How do I know if my leg cramps are due to a vascular problem?

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Reproducible leg cramps at a fixed distant implies a vascular problem, says Eddy Luh, MD, FACS from Southern Hills Hospital & Medical Center, in this video.
If experiencing leg cramps, seek out the evaluation of your primary care provider, says Gabriel Bietz, MD, with Metropolitan Methodist Hospital. In this video, he talks about the difficulty of relating leg cramps to a vascular problem.

Most of us experience some form of leg cramping at one time or another, and quite often it is nothing. But how would we know if leg cramps are due to a vascular problem that requires treatment?

I see many people who experience unexplained sudden cramping, usually at night. Such cramping can affect people of all ages, although it occurs more commonly in older people. People may ask their primary care doctors about this pain and, if it continues for several months or more, may find themselves in my office.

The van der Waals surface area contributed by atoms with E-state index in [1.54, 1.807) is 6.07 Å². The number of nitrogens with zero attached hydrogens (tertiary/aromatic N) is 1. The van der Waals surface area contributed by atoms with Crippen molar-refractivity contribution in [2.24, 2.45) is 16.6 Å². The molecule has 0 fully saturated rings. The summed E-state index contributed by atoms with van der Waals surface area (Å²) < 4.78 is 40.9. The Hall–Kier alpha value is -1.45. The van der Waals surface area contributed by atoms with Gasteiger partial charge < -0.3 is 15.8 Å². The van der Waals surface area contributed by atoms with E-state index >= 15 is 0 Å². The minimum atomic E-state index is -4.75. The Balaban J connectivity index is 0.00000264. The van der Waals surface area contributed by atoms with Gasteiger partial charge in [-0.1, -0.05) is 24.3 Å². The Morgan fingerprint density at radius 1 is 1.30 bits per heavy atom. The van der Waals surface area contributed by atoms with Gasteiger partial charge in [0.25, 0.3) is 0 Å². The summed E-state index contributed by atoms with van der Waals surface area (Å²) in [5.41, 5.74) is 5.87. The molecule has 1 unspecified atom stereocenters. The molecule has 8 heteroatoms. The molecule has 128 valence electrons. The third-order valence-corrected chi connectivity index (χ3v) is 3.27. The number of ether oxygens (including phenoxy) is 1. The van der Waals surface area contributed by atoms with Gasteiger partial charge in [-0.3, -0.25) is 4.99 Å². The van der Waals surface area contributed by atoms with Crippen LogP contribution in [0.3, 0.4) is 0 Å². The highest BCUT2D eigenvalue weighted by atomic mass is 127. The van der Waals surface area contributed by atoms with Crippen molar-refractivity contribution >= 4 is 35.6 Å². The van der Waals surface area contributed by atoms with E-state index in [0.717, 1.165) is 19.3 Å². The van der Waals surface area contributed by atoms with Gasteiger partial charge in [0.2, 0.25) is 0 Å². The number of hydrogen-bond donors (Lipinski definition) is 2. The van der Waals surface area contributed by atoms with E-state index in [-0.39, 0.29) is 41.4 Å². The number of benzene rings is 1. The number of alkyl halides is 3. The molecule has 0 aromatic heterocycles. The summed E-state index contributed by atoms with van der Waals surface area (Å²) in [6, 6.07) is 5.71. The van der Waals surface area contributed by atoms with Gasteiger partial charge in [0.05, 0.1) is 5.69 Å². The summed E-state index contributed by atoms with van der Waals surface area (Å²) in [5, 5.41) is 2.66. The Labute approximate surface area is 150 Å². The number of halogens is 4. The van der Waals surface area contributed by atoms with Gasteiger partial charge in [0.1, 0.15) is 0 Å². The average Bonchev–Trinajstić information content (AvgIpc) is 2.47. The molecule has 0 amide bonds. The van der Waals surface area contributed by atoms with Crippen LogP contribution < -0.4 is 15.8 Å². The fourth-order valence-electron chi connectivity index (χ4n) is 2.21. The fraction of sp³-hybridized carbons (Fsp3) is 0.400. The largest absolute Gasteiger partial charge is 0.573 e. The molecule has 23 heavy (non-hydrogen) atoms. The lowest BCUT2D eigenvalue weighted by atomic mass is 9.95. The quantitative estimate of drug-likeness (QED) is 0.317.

Symptoms of venous insufficiency may include skin color changes, swelling, varicose veins, history of blood clots in the patient or in family members, ulcerations near the inner ankle and other changes in the quality of the skin. Symptoms of arterial narrowing may include claudication (leg cramping while walking), as well as coronary artery disease, stroke, mini­stroke and any past or present signs of arterial blockages in the legs.

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Important: This content reflects information from various individuals and organizations and may offer alternative or opposing points of view. It should not be used for medical advice, diagnosis or treatment. As always, you should consult with your healthcare provider about your specific health needs.